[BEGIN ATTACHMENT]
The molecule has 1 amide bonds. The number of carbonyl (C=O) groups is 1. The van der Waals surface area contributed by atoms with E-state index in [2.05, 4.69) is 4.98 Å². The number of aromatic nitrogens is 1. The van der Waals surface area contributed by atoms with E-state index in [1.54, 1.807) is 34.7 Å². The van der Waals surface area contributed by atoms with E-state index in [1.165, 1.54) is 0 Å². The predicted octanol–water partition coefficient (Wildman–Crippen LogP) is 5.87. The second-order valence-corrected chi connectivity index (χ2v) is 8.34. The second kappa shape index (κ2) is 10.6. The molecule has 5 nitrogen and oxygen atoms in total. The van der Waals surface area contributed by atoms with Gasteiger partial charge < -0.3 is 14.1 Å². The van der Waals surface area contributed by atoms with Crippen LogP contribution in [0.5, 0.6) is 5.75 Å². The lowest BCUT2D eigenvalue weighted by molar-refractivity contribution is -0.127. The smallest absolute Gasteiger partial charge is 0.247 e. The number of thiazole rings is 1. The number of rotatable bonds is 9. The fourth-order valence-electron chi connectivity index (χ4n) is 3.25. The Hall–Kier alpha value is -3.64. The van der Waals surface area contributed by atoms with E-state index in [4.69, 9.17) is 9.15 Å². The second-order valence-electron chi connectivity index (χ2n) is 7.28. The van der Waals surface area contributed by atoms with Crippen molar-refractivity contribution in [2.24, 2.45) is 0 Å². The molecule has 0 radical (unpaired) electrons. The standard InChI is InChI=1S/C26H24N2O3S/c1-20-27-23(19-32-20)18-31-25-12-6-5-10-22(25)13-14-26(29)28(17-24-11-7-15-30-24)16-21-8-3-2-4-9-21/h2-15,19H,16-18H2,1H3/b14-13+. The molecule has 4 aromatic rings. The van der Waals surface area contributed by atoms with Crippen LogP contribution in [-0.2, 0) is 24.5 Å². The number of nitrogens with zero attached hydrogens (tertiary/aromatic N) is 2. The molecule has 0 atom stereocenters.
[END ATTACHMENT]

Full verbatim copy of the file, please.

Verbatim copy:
The molecule has 1 amide bonds. The number of carbonyl (C=O) groups is 1. The van der Waals surface area contributed by atoms with E-state index in [2.05, 4.69) is 4.98 Å². The number of aromatic nitrogens is 1. The van der Waals surface area contributed by atoms with E-state index in [1.54, 1.807) is 34.7 Å². The van der Waals surface area contributed by atoms with E-state index in [1.165, 1.54) is 0 Å². The predicted octanol–water partition coefficient (Wildman–Crippen LogP) is 5.87. The second-order valence-corrected chi connectivity index (χ2v) is 8.34. The second kappa shape index (κ2) is 10.6. The molecule has 5 nitrogen and oxygen atoms in total. The van der Waals surface area contributed by atoms with Gasteiger partial charge < -0.3 is 14.1 Å². The van der Waals surface area contributed by atoms with Crippen LogP contribution in [0.5, 0.6) is 5.75 Å². The lowest BCUT2D eigenvalue weighted by molar-refractivity contribution is -0.127. The smallest absolute Gasteiger partial charge is 0.247 e. The number of thiazole rings is 1. The number of rotatable bonds is 9. The fourth-order valence-electron chi connectivity index (χ4n) is 3.25. The Hall–Kier alpha value is -3.64. The van der Waals surface area contributed by atoms with E-state index in [4.69, 9.17) is 9.15 Å². The second-order valence-electron chi connectivity index (χ2n) is 7.28. The van der Waals surface area contributed by atoms with Crippen molar-refractivity contribution in [2.24, 2.45) is 0 Å². The molecule has 0 radical (unpaired) electrons. The standard InChI is InChI=1S/C26H24N2O3S/c1-20-27-23(19-32-20)18-31-25-12-6-5-10-22(25)13-14-26(29)28(17-24-11-7-15-30-24)16-21-8-3-2-4-9-21/h2-15,19H,16-18H2,1H3/b14-13+. The molecule has 4 aromatic rings. The van der Waals surface area contributed by atoms with Crippen LogP contribution in [-0.2, 0) is 24.5 Å². The number of nitrogens with zero attached hydrogens (tertiary/aromatic N) is 2. The molecule has 0 atom stereocenters.